This topic is far larger than these simple points I mention above. Acknowledging our impact is the first step. By educating ourselves we can find the balance to make more right choices for our families and the places we visit.

This is definitely a subject I will return to again. In the meantime, I would love to hear your thoughts on responsible tourism and any challenges you might face as a traveling family.

If you are interested in other articles about this topic, please visit the following sites:

International Center for Responsible Tourism

The Sustainable Tourism Gateway

I-to-I Volunteering

This post is part of Friday Daydreaming at R We There Yet Mom?sexe vibrognail


  1. This is definitely something we think about with every trip we take. I will have to check out this book!

  2. I will have to check out the book, too. It’s available on the kindle, so that makes it easier for me to do so.

  3. Well said. I find that it is more difficult to be responsible tourist with kids because (just as I am when I am at home with them) I am focused on just coping. The staycation idea is a good one.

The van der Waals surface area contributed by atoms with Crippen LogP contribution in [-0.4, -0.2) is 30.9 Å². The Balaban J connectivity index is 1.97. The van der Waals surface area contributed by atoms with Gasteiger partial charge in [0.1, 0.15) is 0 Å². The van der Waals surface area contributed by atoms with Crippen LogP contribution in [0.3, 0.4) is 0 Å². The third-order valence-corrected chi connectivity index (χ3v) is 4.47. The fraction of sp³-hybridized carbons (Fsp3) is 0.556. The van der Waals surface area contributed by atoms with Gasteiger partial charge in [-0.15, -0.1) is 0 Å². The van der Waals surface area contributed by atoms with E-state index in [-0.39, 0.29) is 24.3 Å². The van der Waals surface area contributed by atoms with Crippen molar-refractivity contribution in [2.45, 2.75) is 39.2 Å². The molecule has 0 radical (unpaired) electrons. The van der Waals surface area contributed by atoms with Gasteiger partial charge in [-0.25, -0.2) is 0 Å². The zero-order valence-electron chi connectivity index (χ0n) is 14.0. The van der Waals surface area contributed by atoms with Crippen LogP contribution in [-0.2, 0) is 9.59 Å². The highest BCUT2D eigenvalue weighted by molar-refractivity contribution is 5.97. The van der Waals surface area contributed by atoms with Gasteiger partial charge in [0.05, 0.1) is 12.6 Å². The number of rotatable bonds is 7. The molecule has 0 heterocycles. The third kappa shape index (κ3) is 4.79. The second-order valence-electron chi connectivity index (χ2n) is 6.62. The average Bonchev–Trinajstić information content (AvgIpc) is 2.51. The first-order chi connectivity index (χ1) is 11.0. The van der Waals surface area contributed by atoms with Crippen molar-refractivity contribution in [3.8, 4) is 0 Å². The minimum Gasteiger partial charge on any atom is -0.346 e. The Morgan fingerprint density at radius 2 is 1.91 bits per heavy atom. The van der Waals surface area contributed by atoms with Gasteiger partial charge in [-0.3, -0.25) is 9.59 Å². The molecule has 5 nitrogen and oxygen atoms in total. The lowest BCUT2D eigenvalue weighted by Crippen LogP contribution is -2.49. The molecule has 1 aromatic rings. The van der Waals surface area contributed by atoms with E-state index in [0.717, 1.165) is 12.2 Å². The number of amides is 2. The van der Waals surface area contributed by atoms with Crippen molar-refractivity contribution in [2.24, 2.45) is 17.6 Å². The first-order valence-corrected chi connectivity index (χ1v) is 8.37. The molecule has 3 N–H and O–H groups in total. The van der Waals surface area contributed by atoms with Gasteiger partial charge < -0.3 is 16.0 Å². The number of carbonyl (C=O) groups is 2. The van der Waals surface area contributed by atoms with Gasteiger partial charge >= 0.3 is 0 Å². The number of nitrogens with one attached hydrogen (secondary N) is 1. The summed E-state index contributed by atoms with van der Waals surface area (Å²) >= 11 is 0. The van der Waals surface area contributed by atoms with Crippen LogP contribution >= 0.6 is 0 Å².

4. Lots of interesting points to think about – particularly the idea of approaching travel in other countries the way that we would approach travel where we live. I think too many travelers treat other countries like their personal playgrounds rather than someone else’s home.

  5. We love staycations – we plan several a year!

    Thanks for linking up.

  6. Lisa, yes, exactly. Other countries being treated like our own personal playground. That’s the perfect description. And Danielle, I agree that it is more difficult to feel the responsible tourist when so focused on our kids. But, in some ways,having kids has probably made it easier/more natural to be better travelers. I mean, I am more likely to want to stay at a nicer hotel that isn’t as good to the locals (I don’t know how to find this information out on a per-hotel basis) or want to go to a restaurant that I know my kids are more familiar with, but I’m also more likely to avoid the huge crowds and even try quiet restaurants away from the tourist area.